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0 Comments | Jun 18, 2018

NYC Looking to Introduce Residential Parking Program

Reserved Parking SignWhether you’re a commuter or a resident, most will agree that it’s notoriously difficult to find parking in New York City. Long have people suffered and complained about the parking situation. Now, however, it looks like things might be getting easier for residents and a whole lot more difficult for commuters. Two separate bills were introduced that create a residential parking program, giving preference to locals over outside commuters.

One Council member, Ydanis Rodriguez, who represents Washington Heights and Inwood aims to enforce a residential parking program that runs citywide, while Council members Helen Rosenthal, Mark Levine, and Keith Powers are looking to limit the program to all of Manhattan above 60th Street.

This isn’t the first time residential parking was proposed. In 2011, when the Barclays Center opened, Brooklyn made a similar proposal only to watch it fail at the state level. Transit officials fear that the same is going to happen this time around. If it indeed fails, NYC will continue on as one of the only major cities in the United States where reserved residential parking doesn’t exist.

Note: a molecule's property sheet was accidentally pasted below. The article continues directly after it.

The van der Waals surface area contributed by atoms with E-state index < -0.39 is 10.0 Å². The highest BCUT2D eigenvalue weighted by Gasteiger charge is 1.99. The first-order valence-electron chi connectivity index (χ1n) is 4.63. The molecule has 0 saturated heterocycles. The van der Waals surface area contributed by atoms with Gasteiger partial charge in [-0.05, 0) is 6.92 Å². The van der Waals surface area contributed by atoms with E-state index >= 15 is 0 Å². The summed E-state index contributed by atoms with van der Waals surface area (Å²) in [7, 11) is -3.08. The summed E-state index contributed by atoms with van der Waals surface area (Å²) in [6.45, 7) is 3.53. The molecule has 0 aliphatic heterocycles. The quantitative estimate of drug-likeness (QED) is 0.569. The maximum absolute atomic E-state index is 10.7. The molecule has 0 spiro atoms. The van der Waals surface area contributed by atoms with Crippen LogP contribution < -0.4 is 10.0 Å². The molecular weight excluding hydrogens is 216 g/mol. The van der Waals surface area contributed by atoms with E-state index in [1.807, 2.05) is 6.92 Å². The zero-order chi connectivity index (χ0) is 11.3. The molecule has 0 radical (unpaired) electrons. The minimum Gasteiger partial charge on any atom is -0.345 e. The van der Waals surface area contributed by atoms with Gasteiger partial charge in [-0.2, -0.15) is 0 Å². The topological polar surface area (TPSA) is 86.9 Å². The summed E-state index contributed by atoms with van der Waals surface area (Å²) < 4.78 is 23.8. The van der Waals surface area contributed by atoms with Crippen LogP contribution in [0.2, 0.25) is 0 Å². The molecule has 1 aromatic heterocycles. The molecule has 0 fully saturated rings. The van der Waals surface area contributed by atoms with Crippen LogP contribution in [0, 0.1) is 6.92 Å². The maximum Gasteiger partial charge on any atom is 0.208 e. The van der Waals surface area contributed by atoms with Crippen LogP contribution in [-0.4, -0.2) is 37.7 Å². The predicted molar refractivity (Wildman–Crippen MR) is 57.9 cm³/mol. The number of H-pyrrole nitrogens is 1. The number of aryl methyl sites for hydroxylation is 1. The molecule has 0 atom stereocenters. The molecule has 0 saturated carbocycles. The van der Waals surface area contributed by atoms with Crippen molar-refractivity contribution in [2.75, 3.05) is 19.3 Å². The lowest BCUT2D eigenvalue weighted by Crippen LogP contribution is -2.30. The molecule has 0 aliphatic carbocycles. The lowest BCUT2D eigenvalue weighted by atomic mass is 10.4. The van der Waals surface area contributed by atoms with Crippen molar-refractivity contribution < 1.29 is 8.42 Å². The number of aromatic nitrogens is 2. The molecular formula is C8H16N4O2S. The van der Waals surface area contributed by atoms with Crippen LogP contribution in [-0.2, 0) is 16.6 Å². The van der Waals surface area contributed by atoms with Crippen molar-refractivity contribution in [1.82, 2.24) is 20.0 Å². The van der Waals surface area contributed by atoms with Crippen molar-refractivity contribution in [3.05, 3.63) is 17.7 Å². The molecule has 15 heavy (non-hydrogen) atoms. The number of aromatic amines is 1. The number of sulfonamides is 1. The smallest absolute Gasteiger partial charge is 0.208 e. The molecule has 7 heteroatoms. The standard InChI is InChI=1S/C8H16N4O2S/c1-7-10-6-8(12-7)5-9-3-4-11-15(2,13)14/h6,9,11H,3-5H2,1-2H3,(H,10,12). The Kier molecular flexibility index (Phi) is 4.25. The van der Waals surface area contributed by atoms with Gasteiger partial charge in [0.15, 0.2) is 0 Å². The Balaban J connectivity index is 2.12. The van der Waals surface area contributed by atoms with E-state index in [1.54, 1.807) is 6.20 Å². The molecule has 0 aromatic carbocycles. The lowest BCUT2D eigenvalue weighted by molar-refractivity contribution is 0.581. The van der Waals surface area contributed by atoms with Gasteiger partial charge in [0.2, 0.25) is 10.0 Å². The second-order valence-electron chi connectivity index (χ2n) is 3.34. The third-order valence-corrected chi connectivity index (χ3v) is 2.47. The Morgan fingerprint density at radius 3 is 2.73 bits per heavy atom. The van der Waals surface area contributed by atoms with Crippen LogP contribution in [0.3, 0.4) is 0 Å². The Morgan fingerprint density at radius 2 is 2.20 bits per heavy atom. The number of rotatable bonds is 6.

The bill being introduced by Rosenthal, Levine, and Powers turns to the city’s Department of Transportation to designate specific areas as well as determine what days and times the parking permit should be structured for. The goal is to have 80 percent of the parking spots on residential streets reserved for local residents. In order to enforce the permit system, the city would need to post Reserved Parking Signs on an enormous amount of streets that are zoned for residential use only.

The bill also asks that permits only be issued to those holding a New York State’s driver’s license, that only one permit is issued per licensed driver, and that permits are attached to specific license plates. In theory, the combination would erase parking permit fraud.

Whether you are a commuter driving into the city or a local resident, this is one issue that could drastically alter the lives of many. If your commute is a nightmare now, imagine how much worse it’s going to be if this passes. On the other hand, if you’re a resident this will likely make your life much easier.